The state Attorney General's Office is investigating whether it's OK for Franklin County commissioners to cross the river and officially meet with their Benton County counterparts.
Franklin County Prosecutor Shawn Sant requested an opinion from the office June 24 on whether state law allows the meetings.
Deputy Solicitor General Jeff Even responded in a letter this month that the office plans to research and review the issue before writing a formal opinion. It will then be submitted to state Attorney General Bob Ferguson for approval to be published.
Through the years, Franklin and Benton county commissioners have occasionally met together in Kennewick or Pasco to discuss bi-county programs and agencies, including human services and superior and juvenile courts.
Franklin County Chairman Bob Koch said he recently became concerned about whether it is legal to meet and vote outside the county.
Commissioners asked Sant to look into the issue.
Sant said the biggest concern is when commissioners take a vote when they are outside the county. They need to make sure the public has a chance to watch and comment on the joint meetings, even if it is by video connection.
"When they discuss a topic, there's usually a period of input. The question becomes, 'How do we address a person in Franklin County before that vote takes place?' " he said.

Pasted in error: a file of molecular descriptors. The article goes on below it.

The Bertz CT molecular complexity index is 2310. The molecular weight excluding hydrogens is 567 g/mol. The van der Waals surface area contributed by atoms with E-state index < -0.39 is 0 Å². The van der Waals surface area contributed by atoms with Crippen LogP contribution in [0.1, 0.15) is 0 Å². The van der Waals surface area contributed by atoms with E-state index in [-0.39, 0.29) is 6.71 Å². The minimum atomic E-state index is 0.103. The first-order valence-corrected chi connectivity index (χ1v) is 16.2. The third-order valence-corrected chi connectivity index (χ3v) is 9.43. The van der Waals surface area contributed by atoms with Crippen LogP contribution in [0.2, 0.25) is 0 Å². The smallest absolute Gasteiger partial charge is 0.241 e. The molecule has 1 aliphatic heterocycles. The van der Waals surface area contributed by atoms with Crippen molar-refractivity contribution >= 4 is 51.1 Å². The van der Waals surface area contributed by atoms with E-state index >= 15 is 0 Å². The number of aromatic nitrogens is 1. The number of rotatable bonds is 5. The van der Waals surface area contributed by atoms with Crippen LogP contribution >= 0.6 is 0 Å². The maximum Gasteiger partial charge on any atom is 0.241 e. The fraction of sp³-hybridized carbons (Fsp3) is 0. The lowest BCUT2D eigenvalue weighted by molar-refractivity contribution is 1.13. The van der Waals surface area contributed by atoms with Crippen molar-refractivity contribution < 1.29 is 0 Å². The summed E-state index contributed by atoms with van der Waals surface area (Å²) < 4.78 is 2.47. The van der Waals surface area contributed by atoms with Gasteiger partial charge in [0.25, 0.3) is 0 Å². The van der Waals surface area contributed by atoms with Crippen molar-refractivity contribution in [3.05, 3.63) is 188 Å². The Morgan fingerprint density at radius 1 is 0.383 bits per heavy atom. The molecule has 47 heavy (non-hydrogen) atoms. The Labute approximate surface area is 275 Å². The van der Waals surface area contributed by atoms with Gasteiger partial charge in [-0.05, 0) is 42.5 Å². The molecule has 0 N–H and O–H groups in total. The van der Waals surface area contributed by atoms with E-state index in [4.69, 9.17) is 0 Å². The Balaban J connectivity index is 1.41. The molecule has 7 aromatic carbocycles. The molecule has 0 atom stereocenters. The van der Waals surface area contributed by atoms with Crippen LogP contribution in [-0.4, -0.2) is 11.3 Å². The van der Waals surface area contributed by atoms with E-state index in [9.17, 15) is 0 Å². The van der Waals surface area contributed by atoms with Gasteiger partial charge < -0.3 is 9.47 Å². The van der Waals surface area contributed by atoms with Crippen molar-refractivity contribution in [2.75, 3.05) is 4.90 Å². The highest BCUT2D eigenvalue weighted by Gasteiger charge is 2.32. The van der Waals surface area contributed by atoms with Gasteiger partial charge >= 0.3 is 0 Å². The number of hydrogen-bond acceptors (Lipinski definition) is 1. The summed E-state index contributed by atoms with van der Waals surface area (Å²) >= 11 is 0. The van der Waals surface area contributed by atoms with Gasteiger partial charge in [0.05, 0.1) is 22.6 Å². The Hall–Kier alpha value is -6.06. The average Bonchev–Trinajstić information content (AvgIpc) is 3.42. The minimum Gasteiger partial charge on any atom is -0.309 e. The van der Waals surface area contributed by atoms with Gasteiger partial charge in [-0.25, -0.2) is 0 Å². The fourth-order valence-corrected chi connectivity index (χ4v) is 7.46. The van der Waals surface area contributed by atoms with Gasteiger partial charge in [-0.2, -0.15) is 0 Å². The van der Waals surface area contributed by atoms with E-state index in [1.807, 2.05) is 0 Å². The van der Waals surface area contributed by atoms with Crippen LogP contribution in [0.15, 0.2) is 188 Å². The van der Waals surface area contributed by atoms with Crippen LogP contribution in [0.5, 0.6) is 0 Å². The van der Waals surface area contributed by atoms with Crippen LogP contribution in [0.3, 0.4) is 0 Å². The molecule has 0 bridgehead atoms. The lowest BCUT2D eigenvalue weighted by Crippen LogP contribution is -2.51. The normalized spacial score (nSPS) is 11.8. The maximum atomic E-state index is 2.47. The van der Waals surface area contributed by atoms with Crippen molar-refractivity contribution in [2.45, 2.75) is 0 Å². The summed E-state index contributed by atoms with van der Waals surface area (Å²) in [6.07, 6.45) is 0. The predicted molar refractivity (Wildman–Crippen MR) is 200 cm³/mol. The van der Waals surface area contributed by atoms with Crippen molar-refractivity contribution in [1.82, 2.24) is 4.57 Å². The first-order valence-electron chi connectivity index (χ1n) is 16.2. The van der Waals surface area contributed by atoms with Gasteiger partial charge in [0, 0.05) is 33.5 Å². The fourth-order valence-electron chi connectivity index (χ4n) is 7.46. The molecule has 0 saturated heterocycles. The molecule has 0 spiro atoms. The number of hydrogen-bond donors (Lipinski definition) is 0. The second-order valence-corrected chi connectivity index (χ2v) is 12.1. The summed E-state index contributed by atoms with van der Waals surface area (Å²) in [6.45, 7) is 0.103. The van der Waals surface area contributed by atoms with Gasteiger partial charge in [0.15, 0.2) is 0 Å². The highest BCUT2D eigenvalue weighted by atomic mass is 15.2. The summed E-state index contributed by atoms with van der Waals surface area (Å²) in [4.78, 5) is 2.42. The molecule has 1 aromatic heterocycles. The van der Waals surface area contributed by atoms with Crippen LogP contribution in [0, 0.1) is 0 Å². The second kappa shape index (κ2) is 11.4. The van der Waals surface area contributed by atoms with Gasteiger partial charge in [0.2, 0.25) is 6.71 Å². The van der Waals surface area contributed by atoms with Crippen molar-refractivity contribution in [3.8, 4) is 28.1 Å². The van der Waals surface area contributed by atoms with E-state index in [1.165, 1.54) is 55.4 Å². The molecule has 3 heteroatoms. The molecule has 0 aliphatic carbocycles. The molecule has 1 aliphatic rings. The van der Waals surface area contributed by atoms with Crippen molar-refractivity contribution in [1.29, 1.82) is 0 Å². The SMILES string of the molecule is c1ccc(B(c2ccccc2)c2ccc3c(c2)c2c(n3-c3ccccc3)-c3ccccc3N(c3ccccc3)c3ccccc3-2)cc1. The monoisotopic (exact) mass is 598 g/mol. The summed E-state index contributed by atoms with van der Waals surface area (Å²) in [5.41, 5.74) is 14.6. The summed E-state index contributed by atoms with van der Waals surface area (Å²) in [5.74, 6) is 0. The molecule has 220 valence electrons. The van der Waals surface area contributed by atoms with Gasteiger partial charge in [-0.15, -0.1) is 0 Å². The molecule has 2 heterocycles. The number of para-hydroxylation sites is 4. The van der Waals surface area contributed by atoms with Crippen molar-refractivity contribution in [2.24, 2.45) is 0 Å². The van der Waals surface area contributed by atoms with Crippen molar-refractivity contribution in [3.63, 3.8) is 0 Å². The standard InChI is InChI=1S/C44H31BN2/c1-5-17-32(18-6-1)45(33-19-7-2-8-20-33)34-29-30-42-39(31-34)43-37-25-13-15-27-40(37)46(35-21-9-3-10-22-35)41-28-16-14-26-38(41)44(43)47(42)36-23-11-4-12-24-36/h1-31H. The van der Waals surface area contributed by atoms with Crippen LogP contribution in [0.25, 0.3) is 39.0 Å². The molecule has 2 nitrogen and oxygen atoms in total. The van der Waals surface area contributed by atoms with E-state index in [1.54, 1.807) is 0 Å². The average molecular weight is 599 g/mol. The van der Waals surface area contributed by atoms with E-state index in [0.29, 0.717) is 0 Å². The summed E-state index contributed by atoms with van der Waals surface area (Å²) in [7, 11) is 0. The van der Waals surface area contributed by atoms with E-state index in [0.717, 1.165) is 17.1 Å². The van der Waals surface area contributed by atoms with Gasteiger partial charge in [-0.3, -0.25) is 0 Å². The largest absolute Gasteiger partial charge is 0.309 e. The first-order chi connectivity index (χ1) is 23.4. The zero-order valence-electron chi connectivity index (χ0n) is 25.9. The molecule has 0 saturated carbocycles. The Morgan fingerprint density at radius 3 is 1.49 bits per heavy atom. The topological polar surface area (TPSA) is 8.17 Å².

For now, Franklin County commissioners have decided they will not send more than one commissioner to meetings in Benton County to avoid a quorum that would constitute an official meeting.
Koch said the county hasn't had any complaints about the meetings.
"I just want to stay above board," he said. "I don't want to go a year down the road and find out it was illegal."
"So many RCWs are vague to me, and obviously to Shawn Sant, also," Koch said.
He does not believe previous votes the commissioners took in Benton County would be voided if the meetings are found to be illegal.
County commissioners are allowed to meet elsewhere in the county, like Connell, but only if the measure they are considering affects the place they are meeting, Koch said.
The jurisdiction issue doesn't affect the Benton-Franklin Health District board, even though it is made up of the six commissioners from Benton and Franklin counties.Koch explained that the commissioners are considered separate board members for the bi-county district.
Similarly, separate districts may need to be created to manage jointly funded departments, Koch said.
The Attorney General's Office hopes to have an opinion issued by late September, Even said.
"It generally takes at least a couple months," he told the Herald. "Sometimes it goes longer than that."
Getting the opinion in time for the 2015 legislative session will be important, in case the county needs to ask for changes to the law, Sant said. The issue is important to other counties, as well, he said.
"Every county has a bi-county meeting of some sort," he said.
-- Geoff Folsom: 509-582-1543; email@example.com; Twitter: @GeoffFolsom